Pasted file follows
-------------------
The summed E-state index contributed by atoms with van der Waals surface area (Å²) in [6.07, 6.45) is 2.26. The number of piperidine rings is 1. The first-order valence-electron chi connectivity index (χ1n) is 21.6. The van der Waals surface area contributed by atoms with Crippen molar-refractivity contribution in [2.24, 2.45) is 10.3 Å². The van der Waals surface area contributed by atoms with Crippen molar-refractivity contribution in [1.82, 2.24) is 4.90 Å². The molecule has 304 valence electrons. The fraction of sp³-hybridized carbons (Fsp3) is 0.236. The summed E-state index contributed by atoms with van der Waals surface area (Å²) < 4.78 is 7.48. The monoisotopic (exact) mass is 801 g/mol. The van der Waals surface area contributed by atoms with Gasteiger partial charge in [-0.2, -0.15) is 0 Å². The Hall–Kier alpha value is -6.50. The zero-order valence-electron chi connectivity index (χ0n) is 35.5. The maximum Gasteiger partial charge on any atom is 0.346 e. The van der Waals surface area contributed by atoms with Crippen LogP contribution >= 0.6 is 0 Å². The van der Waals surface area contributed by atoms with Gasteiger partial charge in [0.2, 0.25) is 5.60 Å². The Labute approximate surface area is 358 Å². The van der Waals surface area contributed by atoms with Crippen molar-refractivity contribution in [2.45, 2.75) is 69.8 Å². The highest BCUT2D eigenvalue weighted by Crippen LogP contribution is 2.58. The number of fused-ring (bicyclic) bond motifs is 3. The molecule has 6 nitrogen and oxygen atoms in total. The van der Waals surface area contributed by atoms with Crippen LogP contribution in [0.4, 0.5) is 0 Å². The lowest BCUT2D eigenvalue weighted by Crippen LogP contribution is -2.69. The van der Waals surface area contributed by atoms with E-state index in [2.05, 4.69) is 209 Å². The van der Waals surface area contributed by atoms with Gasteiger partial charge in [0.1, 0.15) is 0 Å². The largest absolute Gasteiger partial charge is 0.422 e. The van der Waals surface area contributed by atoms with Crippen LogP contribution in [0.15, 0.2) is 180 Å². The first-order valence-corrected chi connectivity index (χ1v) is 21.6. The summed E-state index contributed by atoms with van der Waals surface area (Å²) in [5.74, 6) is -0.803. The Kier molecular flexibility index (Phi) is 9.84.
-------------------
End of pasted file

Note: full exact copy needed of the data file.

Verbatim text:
The summed E-state index contributed by atoms with van der Waals surface area (Å²) in [6.07, 6.45) is 2.26. The number of piperidine rings is 1. The first-order valence-electron chi connectivity index (χ1n) is 21.6. The van der Waals surface area contributed by atoms with Crippen molar-refractivity contribution in [2.24, 2.45) is 10.3 Å². The van der Waals surface area contributed by atoms with Crippen molar-refractivity contribution in [1.82, 2.24) is 4.90 Å². The molecule has 304 valence electrons. The fraction of sp³-hybridized carbons (Fsp3) is 0.236. The summed E-state index contributed by atoms with van der Waals surface area (Å²) < 4.78 is 7.48. The monoisotopic (exact) mass is 801 g/mol. The van der Waals surface area contributed by atoms with Gasteiger partial charge in [-0.2, -0.15) is 0 Å². The Hall–Kier alpha value is -6.50. The zero-order valence-electron chi connectivity index (χ0n) is 35.5. The maximum Gasteiger partial charge on any atom is 0.346 e. The van der Waals surface area contributed by atoms with Crippen LogP contribution >= 0.6 is 0 Å². The van der Waals surface area contributed by atoms with Gasteiger partial charge in [0.2, 0.25) is 5.60 Å². The Labute approximate surface area is 358 Å². The van der Waals surface area contributed by atoms with Crippen molar-refractivity contribution in [2.45, 2.75) is 69.8 Å². The highest BCUT2D eigenvalue weighted by Crippen LogP contribution is 2.58. The number of fused-ring (bicyclic) bond motifs is 3. The molecule has 6 nitrogen and oxygen atoms in total. The van der Waals surface area contributed by atoms with Crippen LogP contribution in [0.4, 0.5) is 0 Å². The lowest BCUT2D eigenvalue weighted by Crippen LogP contribution is -2.69. The van der Waals surface area contributed by atoms with E-state index in [2.05, 4.69) is 209 Å². The van der Waals surface area contributed by atoms with Gasteiger partial charge in [0.1, 0.15) is 0 Å². The largest absolute Gasteiger partial charge is 0.422 e. The van der Waals surface area contributed by atoms with Crippen LogP contribution in [0.15, 0.2) is 180 Å². The first-order valence-corrected chi connectivity index (χ1v) is 21.6. The summed E-state index contributed by atoms with van der Waals surface area (Å²) in [5.74, 6) is -0.803. The Kier molecular flexibility index (Phi) is 9.84.